The ISS leak "appeared to grow in size," according to a NASA spokesperson.

Like a Sieve

In August, NASA detected a leak on the International Space Station. What followed was several weeks of investigation, including the isolation of crew members into one of the station's Russian modules as an extreme precaution.

Ironically, NASA now believes the leak is located in the main work area of the Zvezda Service Module, the same one that was used for the evacuations.

More alarmingly, according to today's update, ground analysis concluded that the leak "appeared to grow in size" — but it still doesn't pose any immediate danger to the crew. The leak is "only a slight deviation to the crew’s schedule," according to NASA.

"It’s a very, very small leak," Greg Dorth, manager of the ISS Program External Integration Office at NASA, said during a Monday news briefing, as quoted by Spaceflight Now. "It’s an impact to our consumables, but we’ve planned for that. We can address the leak as we continue the investigation."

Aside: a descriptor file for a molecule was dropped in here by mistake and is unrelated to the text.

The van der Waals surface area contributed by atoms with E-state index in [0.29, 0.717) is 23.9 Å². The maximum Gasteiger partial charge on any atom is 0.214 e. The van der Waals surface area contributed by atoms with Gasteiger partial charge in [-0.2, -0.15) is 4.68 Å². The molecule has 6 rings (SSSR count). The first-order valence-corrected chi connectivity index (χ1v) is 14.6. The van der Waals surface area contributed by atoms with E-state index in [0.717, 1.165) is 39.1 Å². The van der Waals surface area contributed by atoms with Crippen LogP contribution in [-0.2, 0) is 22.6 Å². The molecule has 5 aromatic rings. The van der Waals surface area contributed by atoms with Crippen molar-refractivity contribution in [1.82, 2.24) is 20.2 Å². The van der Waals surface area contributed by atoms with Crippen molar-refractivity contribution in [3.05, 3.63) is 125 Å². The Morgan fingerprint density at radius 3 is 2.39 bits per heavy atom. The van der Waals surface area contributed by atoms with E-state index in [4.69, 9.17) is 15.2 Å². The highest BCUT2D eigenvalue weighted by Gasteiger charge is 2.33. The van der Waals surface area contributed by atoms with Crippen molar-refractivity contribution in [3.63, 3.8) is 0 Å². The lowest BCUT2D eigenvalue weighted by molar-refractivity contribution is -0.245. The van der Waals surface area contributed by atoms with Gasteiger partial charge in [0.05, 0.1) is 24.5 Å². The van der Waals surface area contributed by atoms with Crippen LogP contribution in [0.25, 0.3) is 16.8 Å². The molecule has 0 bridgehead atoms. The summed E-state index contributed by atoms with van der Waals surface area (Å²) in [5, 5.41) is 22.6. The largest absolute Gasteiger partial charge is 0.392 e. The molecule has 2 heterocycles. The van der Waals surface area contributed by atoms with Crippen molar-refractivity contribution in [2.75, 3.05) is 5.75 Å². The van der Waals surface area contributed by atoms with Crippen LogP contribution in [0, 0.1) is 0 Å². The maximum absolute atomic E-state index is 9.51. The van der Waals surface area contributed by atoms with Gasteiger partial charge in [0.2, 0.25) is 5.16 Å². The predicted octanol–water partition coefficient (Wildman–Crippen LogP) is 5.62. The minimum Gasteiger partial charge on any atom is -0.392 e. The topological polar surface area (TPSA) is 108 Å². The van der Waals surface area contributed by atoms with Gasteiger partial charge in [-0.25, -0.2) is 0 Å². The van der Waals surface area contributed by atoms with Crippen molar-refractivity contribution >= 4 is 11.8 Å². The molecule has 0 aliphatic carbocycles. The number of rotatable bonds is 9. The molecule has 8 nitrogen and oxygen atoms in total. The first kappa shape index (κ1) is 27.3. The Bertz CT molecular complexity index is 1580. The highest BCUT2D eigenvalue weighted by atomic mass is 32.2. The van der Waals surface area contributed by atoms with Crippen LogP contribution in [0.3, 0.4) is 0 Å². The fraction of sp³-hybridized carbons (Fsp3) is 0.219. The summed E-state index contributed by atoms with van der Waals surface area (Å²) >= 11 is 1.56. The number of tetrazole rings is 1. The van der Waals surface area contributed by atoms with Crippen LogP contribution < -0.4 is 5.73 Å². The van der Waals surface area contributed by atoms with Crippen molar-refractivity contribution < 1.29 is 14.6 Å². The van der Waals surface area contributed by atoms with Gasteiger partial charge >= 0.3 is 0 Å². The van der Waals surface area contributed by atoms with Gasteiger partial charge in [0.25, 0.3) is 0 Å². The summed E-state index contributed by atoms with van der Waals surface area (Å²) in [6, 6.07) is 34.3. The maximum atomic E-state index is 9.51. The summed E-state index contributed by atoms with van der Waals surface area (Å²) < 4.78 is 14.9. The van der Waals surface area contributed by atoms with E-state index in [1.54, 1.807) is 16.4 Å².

Crew Switch

The exact location of the leak is still unknown.

Current crew members, NASA's Chris Cassidy and Russian cosmonauts Anatoly Ivanishin and Ivan Vagner used ultrasonic leak detectors to investigate the problem in both the US and Russian segments of the station.

Hopefully, the leak will soon be found by the current crew. Three more astronauts are scheduled to travel to the station on board a Soyuz spacecraft on October 14.

The current crew will then wrap up their mission, making their return journey in the same capsule on October 21.

READ MORE: Crew Continues Troubleshooting as Tests Isolate Small Leak [NASA]

More on the leak: NASA Says It's Almost Found the Leak on the International Space Station

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